The University of Nottingham is helping to battle climate change on the home front with the construction of a new experimental house on campus that will cut ‘greenhouse gas’ emissions by 60 per cent.
University experts from the School of the Built Environment have designed the Stoneguard C60 research house, to help guide the architects and builders of the next 50 years.
Staff and students from the school will occupy and work in the three-storey house, and monitor every aspect of day-to-day life, such as heating, lighting, ventilation, energy and water consumption, over the next 20 years.
Features of the house include an earth-air heat exchanger system to improve thermal comfort, a grey water management system to re-use shower water for flushing and a rainwater-harvesting system to supply water for the washing machine, shower, gardens and external washing. There are also sunpipes to maximise use of natural light, passive and active solar heating and a ventilation/heat recovery system.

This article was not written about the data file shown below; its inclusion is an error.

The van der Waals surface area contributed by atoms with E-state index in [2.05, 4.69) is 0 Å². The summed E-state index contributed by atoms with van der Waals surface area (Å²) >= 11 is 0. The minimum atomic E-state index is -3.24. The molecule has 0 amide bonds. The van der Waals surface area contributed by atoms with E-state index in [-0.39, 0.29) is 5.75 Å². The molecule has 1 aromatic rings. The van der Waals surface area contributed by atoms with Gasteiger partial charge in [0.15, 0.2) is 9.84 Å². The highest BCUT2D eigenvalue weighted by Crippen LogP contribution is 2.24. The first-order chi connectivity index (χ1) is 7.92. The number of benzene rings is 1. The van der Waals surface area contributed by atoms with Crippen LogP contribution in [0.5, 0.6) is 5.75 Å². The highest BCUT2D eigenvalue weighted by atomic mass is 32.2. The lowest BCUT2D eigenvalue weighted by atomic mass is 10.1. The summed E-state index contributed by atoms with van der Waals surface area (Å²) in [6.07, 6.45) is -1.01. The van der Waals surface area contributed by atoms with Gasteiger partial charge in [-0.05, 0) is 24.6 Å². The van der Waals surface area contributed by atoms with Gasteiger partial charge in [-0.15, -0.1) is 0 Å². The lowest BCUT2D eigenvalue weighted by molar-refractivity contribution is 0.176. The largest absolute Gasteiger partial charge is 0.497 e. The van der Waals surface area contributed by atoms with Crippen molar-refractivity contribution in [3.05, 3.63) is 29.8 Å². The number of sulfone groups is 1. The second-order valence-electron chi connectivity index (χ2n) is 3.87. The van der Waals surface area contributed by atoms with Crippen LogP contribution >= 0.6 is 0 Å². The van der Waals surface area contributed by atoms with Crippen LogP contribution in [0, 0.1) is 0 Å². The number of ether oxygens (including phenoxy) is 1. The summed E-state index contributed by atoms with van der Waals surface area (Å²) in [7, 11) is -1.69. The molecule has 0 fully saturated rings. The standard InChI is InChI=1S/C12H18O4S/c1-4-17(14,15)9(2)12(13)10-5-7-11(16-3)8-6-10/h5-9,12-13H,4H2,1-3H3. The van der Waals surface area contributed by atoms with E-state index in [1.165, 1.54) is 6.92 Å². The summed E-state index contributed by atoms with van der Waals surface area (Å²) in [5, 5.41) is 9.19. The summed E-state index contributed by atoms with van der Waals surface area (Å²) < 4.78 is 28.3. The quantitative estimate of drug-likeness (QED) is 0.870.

The C60 house aims to reduce carbon dioxide emissions by 60 per cent compared to typical homes, meeting the target for 2050 set out in the government’s Energy White Paper of 2003.
News of the latest sustainable building project at the university comes on the heels of a major report by Sir Nicholas Stern, which suggests that global warming could shrink the global economy by 20 per cent. But taking action now would cost just one per cent of global gross domestic product, according to the 700–page study, released on October 30.
Many companies are bringing their expertise under one roof for the first time, to provide different aspects of the building including the roof, internal walls, rainwater management system, glazing, heating controls and air cooling. Stoneguard, a construction company, is constructing the house using its steel framing system Protec, and managing the project to completion.